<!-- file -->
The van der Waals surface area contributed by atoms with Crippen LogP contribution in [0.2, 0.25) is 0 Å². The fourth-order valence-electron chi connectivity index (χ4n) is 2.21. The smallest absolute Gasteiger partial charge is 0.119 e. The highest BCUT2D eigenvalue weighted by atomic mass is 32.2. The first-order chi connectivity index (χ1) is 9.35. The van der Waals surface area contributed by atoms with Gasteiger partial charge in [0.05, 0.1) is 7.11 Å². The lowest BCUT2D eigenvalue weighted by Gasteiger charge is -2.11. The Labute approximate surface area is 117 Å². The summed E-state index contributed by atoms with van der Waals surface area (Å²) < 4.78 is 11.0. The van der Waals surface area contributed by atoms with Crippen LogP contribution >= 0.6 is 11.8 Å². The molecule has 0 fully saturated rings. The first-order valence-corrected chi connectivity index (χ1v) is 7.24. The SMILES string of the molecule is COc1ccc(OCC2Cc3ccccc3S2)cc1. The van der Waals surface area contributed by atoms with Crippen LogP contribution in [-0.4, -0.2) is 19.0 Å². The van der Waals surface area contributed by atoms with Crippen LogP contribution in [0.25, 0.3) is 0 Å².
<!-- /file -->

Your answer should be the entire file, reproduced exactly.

The van der Waals surface area contributed by atoms with Crippen LogP contribution in [0.2, 0.25) is 0 Å². The fourth-order valence-electron chi connectivity index (χ4n) is 2.21. The smallest absolute Gasteiger partial charge is 0.119 e. The highest BCUT2D eigenvalue weighted by atomic mass is 32.2. The first-order chi connectivity index (χ1) is 9.35. The van der Waals surface area contributed by atoms with Gasteiger partial charge in [0.05, 0.1) is 7.11 Å². The lowest BCUT2D eigenvalue weighted by Gasteiger charge is -2.11. The Labute approximate surface area is 117 Å². The summed E-state index contributed by atoms with van der Waals surface area (Å²) < 4.78 is 11.0. The van der Waals surface area contributed by atoms with Crippen LogP contribution >= 0.6 is 11.8 Å². The molecule has 0 fully saturated rings. The first-order valence-corrected chi connectivity index (χ1v) is 7.24. The SMILES string of the molecule is COc1ccc(OCC2Cc3ccccc3S2)cc1. The van der Waals surface area contributed by atoms with Crippen LogP contribution in [-0.4, -0.2) is 19.0 Å². The van der Waals surface area contributed by atoms with Crippen LogP contribution in [0.25, 0.3) is 0 Å².